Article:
Just like their human owners, dogs too can become prey to viruses and bacteria. With the COVID-19 pandemic raging in the human world, let’s talk about a disease that affects the respiratory system of dogs – pneumonia.
What Is Pneumonia In Dogs?
In humans, pneumonia is an infection that affects one or both lungs. Similarly, pneumonia in dogs manifests by affecting the respiratory system including the lungs and airways of dogs. It can be a serious condition as it affects your dog’s ability to breathe normally and cause a deficiency of oxygen in the blood.
What Can Cause Pneumonia In Dogs?
The most common cause is a viral infection of the lower respiratory tract. The most common bacteria that causes pneumonia in dogs is Bordetella bronchiseptica. This bacterium is highly contagious and can be transmitted easily to other dogs. Viruses that can damage the airways and make dogs more vulnerable to pneumonia are the Canine distemper virus, adenovirus types 1 and 2, canine influenza virus, and parainfluenza virus.
- Foreign Materials
Another cause of pneumonia is breathing in foreign materials. This may lead to aspiration pneumonia. A common cause of aspiration pneumonia is improper administration of liquid medicines. Another common reason is a dog vomiting and then breathing in some of the vomit.
Fungal pneumonia may develop if the dogs inhale spores that spread through the blood and lymph systems. The source of most fungal infections is believed to be soil-related. Diagnosis of this type of pneumonia may be made tentatively if the infected dog does not respond to antibiotics since antibiotics are not effective against fungi.
Symptoms To Look Out For
Common symptoms to watch out for whether it be viral, fungal, or aspiration pneumonia:
- Difficulty in breathing
- Nasal whistling
- High fever
- Runny nose
- Difficulty in doing exercises
- Loss of appetite or weight loss
Some unusual symptoms observed in the case of aspiration pneumonia other than the common ones above are:
- Swallowing difficulties
- Altered mood
- Bluish skin
- Frequent regurgitation
Fungal pneumonia mostly develops over a long period – sudden and severe onset is rarely seen. A short, moist cough followed by thick mucous discharge from the nose is commonly seen. A definite diagnosis requires identification of fungus using lab tests, X-Ray, and blood tests.
How Severe Is Pneumonia In Dogs?
Pneumonia in dogs can be pretty serious. However, with on-time and appropriate treatment, most dogs will recover well.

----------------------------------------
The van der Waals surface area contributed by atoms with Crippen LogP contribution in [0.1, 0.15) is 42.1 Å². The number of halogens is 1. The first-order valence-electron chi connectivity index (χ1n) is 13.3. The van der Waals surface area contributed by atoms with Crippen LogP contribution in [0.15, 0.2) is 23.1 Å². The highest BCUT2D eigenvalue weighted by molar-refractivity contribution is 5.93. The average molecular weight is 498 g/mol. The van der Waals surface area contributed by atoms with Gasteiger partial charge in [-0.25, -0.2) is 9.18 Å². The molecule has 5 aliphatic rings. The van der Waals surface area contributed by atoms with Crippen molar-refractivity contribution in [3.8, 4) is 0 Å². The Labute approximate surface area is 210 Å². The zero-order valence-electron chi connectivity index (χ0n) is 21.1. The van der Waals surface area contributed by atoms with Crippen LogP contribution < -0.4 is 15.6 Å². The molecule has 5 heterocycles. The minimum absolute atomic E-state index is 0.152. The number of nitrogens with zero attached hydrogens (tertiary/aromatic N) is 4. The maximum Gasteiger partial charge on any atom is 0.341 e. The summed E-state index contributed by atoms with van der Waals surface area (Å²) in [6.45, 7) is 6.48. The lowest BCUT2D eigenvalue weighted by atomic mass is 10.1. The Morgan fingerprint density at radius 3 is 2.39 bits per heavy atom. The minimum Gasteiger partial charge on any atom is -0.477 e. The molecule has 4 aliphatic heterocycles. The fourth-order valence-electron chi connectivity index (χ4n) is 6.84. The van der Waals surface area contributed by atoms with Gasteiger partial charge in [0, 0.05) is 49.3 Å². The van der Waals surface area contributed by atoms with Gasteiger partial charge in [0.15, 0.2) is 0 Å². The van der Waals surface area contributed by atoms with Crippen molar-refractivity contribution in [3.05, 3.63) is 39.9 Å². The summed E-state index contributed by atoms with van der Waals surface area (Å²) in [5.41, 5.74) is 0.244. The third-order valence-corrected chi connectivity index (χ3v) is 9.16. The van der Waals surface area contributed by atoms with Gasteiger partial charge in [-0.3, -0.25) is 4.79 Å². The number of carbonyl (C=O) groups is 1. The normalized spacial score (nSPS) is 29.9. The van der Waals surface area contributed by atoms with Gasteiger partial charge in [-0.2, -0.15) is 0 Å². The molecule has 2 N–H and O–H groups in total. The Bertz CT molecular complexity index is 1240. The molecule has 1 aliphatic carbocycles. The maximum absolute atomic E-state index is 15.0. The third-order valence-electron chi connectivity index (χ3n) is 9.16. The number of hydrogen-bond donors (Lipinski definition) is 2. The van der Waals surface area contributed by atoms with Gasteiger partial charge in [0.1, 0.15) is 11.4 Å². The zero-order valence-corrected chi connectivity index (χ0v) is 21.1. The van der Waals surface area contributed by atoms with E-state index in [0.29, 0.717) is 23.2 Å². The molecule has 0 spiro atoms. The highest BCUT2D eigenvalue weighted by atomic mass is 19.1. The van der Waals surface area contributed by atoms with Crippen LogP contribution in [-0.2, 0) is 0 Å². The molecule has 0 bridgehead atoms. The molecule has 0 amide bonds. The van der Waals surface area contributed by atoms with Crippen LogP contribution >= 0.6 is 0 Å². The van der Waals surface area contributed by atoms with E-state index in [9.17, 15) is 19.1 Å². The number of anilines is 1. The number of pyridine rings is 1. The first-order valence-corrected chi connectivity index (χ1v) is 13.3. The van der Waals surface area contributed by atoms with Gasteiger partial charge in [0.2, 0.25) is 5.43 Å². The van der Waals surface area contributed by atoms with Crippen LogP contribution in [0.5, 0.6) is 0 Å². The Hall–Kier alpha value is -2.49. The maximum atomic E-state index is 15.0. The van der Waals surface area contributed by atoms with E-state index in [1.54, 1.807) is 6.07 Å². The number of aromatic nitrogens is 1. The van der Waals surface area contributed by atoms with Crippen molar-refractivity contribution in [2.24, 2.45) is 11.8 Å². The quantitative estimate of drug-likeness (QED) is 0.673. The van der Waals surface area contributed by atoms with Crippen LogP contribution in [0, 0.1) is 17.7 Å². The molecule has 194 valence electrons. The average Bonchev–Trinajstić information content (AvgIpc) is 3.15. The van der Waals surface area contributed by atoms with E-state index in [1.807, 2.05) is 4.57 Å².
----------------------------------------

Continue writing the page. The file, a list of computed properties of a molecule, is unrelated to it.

Of the above types, aspiration pneumonia is the most serious as the outlook is poor despite treatment. In aspiration pneumonia, the death rate is high, and recovered dogs often develop lung abscesses.
- Bacterial pneumonia
Antibiotic treatment is prescribed based on culture tests and sensitivity test results. Veterinarians may start off with a broad-spectrum antibiotic till the results are out and he is aware of which bacterium is causing pneumonia. Other medications may include non-steroidal anti-inflammatory medication for fever and bronchodilators and expectorants for coughing and breathing difficulties.
- Aspiration Pneumonia
Where a dog is known to have inhaled a foreign substance, veterinarians usually prescribe broad-spectrum antibiotics without even waiting for symptoms to appear. The treatment is the same as other types of pneumonia.
- Fungal pneumonia
Unlike other types, antibiotics are ineffective against fungi. Hence, antifungal drugs are used to treat fungal pneumonia. Identification of fungus is very important for the treatment method. Effective treatment may require several months of drug therapy.
Severe cases may require hospitalization, supplemental oxygen, intravenous antibiotics, or fluid therapy.
You should never give medications to your dog without getting a green light from your veterinarian. Even OTC drugs like ibuprofen can be harmful. Please go through your veterinarian’s instructions carefully and diligently to ensure the correct dosage. Human medications can be highly toxic for dogs, so please keep the pill bottles away from dog paws and consult a veterinarian for correct treatment.
Prevention Is Better Than Cure
Now that we have discussed symptoms and treatment for pneumonia, let’s move on to a critical topic – how to prevent the development of pneumonia in dogs.
- In cases of an outbreak of canine pneumonia in your area, keep your dog completely isolated from other dogs.
- Strengthen your dog’s immune system with a healthy diet, dietary supplements, and vaccinations.
- Ensure your dog gets plenty of exercises to keep itself fit and fine.
- Regularly wash your dog’s bedding, bowls, and toys to limit the spread of viruses and bacteria.
Remember to call your vet as soon as you notice any unusual factor – it can save your dog’s life.